About 5 million transactions happen each week in India, in a country of 1.3 billion people, Jackson said. "Even if all of those numbers made up one transaction each, that would still be less than one half of 1% of the total transaction volume," he said.

Additionally, the Indian government is not actually abandoning larger cash denominations, as has been widely reported, and it actually plans to circulate an even higher 2,000 rupee bill.

"The problem is the transition period is creating all kinds of havoc," Jackson said. "People without phones, people holding large amounts of notes and people without ID cards are all finding themselves caught up short by these events. Additionally, small businesses are finding that they have no customers."

Other countries are considering getting rid of larger bills—Australia is under pressure from UBS to remove its larger bills, giving the argument around improving security and deterring crime.

"It's a leading indicator in our current political environment. Governments are going to looking for new tax revenue and going after corruption is a safe way that transcends every political party, " Crone said. "There is payments infrastructure in India and in other markets such as the U.S."

But mobile can't fill the void if the mobile wallet providers aren't up to the task.

"In the case of Paytm, they have to hire a bunch of agents fast," Crone said, adding there's a risk corruption tied to the rapid addition new partners.

Cash is obviously not dying out. And even countries that have a reputation for contactless payments and being mobile savvy, such as the U.K., are still manufacturing and distributing new bills even as a third of the country predicts paper money will be obsolete by the end of the decade.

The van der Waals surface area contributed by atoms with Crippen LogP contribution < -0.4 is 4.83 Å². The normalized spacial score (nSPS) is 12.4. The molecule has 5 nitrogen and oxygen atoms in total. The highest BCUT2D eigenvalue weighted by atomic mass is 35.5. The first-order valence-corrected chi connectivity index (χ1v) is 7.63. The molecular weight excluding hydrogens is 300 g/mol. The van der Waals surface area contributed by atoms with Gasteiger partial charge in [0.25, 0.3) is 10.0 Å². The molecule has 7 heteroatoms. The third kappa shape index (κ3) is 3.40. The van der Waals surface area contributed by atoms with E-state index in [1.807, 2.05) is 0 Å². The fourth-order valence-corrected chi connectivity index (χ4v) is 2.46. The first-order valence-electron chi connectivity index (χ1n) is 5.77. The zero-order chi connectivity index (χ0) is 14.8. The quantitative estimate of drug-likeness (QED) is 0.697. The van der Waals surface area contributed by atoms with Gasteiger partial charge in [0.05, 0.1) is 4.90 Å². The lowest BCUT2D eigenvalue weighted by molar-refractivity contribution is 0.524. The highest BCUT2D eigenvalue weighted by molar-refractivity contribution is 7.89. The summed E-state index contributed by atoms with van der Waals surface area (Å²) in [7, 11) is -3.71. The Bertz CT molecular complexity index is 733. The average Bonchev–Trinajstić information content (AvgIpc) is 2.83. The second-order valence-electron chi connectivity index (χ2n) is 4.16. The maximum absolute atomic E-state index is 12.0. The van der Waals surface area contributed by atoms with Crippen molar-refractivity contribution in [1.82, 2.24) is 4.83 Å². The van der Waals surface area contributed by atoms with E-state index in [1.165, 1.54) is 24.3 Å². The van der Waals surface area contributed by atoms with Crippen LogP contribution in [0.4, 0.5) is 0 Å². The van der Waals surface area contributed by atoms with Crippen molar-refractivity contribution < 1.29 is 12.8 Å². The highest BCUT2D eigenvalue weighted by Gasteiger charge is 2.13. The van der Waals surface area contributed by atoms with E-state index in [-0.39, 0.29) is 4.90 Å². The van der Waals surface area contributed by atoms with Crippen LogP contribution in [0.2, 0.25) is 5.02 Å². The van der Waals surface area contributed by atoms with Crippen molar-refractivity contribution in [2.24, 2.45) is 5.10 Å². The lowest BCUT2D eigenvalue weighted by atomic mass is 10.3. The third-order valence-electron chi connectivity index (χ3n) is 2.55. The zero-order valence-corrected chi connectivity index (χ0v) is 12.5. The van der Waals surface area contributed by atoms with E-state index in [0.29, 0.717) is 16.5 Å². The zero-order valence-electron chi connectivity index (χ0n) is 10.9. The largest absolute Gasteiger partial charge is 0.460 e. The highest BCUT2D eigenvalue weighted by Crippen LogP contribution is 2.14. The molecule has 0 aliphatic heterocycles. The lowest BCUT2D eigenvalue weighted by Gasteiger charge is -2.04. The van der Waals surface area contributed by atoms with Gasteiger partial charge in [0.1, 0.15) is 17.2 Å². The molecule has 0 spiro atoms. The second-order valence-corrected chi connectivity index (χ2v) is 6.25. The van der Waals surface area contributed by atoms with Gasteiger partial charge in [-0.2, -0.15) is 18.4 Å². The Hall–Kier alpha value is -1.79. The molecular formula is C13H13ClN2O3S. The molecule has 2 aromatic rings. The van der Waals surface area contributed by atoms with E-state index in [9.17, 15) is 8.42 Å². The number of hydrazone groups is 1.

"Note, too, that everyone calling for the end of cash has a vested interest in cash disappearing, because it is a way for them to cut out a competitive payment type," Jackson said. "All of the platitudes about controlling crime or corruption or improving convenience are a smokescreen for the fact that cashless advocates stand to make a profit."

Mobile payment companies have an opportunity, but it's an indictment of the product if they need a government mandate to give up cash in order for people to adopt mobile wallets, Jackson said. "If we look at mobile payments in this country, then we can see that even in a country with an advanced payments network, mobile payment do not quickly and easily conquer the world"

The challenge facing the traditional card networks, such as Visa and Mastercard, is they have relatively low levels of card acceptance at physical merchants in India, said Michael Moeser, director of payments for Javelin Strategy and Research.

"If Paytm is able to build a larger merchant accepting network then it will be able to drive consumers to use their phone for more purchases," Moeser said. "Consumers in many countries are showing strong interest in using their phones and social media to transact for everyday goods and services...while much of India will go back to using cash once the current event gets resolved, there will be a segment of the population that will have switched to mobile purchases and this segment will continue to grow."